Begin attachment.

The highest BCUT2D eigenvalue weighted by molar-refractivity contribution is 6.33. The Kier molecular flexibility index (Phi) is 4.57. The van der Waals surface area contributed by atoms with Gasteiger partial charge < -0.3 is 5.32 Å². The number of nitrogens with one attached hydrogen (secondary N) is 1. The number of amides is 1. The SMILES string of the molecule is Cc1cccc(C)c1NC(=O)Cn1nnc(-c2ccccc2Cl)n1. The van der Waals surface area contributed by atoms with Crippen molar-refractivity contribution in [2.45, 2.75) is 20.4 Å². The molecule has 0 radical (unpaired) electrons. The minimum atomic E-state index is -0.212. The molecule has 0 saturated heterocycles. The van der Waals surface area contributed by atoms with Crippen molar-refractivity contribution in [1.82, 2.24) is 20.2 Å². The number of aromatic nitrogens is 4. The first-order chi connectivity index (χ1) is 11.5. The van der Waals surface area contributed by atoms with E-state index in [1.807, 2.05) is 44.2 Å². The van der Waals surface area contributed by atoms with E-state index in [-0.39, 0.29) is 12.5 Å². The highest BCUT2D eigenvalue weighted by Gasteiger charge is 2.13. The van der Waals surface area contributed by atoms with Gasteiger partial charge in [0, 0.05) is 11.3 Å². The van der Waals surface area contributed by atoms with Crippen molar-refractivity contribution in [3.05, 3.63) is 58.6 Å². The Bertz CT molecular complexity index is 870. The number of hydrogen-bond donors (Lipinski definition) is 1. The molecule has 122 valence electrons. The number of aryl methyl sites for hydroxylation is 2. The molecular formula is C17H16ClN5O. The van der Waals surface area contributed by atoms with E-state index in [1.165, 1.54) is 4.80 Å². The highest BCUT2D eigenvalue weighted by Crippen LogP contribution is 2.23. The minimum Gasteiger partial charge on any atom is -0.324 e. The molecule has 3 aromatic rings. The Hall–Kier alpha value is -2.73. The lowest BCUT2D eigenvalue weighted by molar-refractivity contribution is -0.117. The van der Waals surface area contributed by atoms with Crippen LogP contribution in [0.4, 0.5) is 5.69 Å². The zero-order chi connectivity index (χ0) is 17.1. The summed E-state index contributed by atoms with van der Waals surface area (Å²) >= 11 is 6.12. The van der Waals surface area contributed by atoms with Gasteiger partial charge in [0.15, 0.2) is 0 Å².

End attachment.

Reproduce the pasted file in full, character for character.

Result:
The highest BCUT2D eigenvalue weighted by molar-refractivity contribution is 6.33. The Kier molecular flexibility index (Phi) is 4.57. The van der Waals surface area contributed by atoms with Gasteiger partial charge < -0.3 is 5.32 Å². The number of nitrogens with one attached hydrogen (secondary N) is 1. The number of amides is 1. The SMILES string of the molecule is Cc1cccc(C)c1NC(=O)Cn1nnc(-c2ccccc2Cl)n1. The van der Waals surface area contributed by atoms with Crippen molar-refractivity contribution in [2.45, 2.75) is 20.4 Å². The molecule has 0 radical (unpaired) electrons. The minimum atomic E-state index is -0.212. The molecule has 0 saturated heterocycles. The van der Waals surface area contributed by atoms with Crippen molar-refractivity contribution in [1.82, 2.24) is 20.2 Å². The number of aromatic nitrogens is 4. The first-order chi connectivity index (χ1) is 11.5. The van der Waals surface area contributed by atoms with E-state index in [1.807, 2.05) is 44.2 Å². The van der Waals surface area contributed by atoms with E-state index in [-0.39, 0.29) is 12.5 Å². The highest BCUT2D eigenvalue weighted by Gasteiger charge is 2.13. The van der Waals surface area contributed by atoms with Gasteiger partial charge in [0, 0.05) is 11.3 Å². The van der Waals surface area contributed by atoms with Crippen molar-refractivity contribution in [3.05, 3.63) is 58.6 Å². The Bertz CT molecular complexity index is 870. The number of hydrogen-bond donors (Lipinski definition) is 1. The molecule has 122 valence electrons. The number of aryl methyl sites for hydroxylation is 2. The molecular formula is C17H16ClN5O. The van der Waals surface area contributed by atoms with E-state index in [1.165, 1.54) is 4.80 Å². The highest BCUT2D eigenvalue weighted by Crippen LogP contribution is 2.23. The minimum Gasteiger partial charge on any atom is -0.324 e. The molecule has 3 aromatic rings. The Hall–Kier alpha value is -2.73. The lowest BCUT2D eigenvalue weighted by molar-refractivity contribution is -0.117. The van der Waals surface area contributed by atoms with Crippen LogP contribution in [0.4, 0.5) is 5.69 Å². The zero-order chi connectivity index (χ0) is 17.1. The summed E-state index contributed by atoms with van der Waals surface area (Å²) >= 11 is 6.12. The van der Waals surface area contributed by atoms with Gasteiger partial charge in [0.15, 0.2) is 0 Å².